How to {And Why You Should} Cut Out Toxic Friends

Friendships are a bank account. And when you continue to overdraw your bank account, it is terminated. Why shouldn’t friendships? Toxic friends overdraw your friendship account over and over again, and it’s finally time to close your account.

Over the years I’ve seen a multitude of different therapists. Each one tells me the same thing: Get rid of that toxic friend. My naturally helpful, here-for-the-underdog personality has given me a handful of toxic friends who continue to hurt me over and over again, but because we are friends I let it keep happening. Even as an adult. I know it’s bad for me, and I recognize the hurt, but ending a friendship is harder than it seems.

Last year I finally learned to cut the cord on some friendship that were truly more harmful than helpful. When I talked about these people I talked more about how negatively their actions affected me rather than what a good time I had with them. So my therapist gave me an ultimatum: Either you cut the cord, or you keep feeling this way.

I ended up cutting the cord, because my own well-being and health matters. And so does yours. And that’s why I’m sharing the three ways that I cut out toxic friends from my life so I could be a happier person with friends who lift me up, not bring me down.

The Chop: Saying Bye to Toxic Friends

1. The Good Acquaintances Card

This has worked best for me, because it’s more about stepping back than cutting off. Instead of going cold turkey, limit your friendship. Don’t come out every time they want to meet for dinner. Don’t text them every day. Don’t offer to get them out of every jam. Instead, enjoy the friendship when it’s convenient for you. Put the friendship on your terms and the toxicity will be limited, and might save your friendship in the long run. Or give you a good acquaintance to meet for drinks.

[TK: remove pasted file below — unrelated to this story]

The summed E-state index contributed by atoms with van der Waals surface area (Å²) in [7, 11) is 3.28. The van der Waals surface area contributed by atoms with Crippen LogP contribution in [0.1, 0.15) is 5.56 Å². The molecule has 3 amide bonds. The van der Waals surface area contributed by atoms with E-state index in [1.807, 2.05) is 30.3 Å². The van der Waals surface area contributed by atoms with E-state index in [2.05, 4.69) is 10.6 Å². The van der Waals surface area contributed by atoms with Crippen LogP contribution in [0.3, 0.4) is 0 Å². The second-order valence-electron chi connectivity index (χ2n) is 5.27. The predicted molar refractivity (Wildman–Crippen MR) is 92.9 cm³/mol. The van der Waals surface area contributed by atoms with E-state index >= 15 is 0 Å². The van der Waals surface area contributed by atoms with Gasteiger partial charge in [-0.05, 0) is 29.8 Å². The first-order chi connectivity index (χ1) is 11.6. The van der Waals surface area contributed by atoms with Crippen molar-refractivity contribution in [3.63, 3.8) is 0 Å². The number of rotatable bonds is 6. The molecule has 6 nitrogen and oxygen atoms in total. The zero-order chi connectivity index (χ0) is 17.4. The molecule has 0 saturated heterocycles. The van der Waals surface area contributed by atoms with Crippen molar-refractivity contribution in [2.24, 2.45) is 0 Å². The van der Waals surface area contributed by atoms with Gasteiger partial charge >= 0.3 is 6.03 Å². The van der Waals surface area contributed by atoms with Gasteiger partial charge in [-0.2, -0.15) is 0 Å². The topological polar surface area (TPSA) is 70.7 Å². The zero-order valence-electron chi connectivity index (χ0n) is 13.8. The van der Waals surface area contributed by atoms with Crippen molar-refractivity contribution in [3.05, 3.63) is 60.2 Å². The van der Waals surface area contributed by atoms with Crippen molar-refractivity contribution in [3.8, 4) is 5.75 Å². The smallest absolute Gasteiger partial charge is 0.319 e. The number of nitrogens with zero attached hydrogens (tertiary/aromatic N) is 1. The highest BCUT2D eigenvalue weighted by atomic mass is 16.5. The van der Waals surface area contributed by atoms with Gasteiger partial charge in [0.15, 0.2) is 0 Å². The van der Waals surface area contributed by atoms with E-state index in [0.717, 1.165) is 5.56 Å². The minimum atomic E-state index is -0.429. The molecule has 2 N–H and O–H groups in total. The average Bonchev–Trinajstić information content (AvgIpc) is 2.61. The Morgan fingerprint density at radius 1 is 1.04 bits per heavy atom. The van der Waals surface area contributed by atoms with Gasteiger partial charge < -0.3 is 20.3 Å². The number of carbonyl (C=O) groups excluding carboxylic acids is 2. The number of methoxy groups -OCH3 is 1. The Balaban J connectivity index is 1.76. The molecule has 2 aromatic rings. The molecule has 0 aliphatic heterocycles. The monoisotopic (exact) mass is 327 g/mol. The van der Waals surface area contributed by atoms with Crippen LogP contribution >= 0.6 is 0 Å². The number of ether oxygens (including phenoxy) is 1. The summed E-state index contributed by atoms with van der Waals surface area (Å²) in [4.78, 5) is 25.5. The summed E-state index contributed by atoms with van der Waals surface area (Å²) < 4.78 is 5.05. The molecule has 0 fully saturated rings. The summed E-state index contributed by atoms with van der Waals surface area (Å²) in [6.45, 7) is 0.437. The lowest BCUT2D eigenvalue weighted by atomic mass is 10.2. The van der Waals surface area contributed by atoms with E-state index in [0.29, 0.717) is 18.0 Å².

2. The Confrontation

Be upfront! Invite them to meet up and tell them what’s going on and why you’re out. This can be incredibly scary, but with all the cards on the table it can be for the best. Sometimes people aren’t aware they are toxic and need someone to say something. There’s a chance that by saying something that it can help the friendship, or you can part knowing that you have nothing else to say and it’s time to move on.

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3. The New Friend System

Make new friends. Surround yourself with people who make you feel awesome. Sometimes finding a new group is for the best, and you won’t know until you find your tribe. And when you’ve found them, naturally make that break. And if your friend calls you out, be honest. “They make me feel better than you do.” It’s a break up, and you found a better friend. You did what you needed to do for yourself, and they should respect that.

I hope these tips were helpful and if you’re thinking about cutting out any toxic friends, let me know if any of these helped.


Stay classy, Internet,

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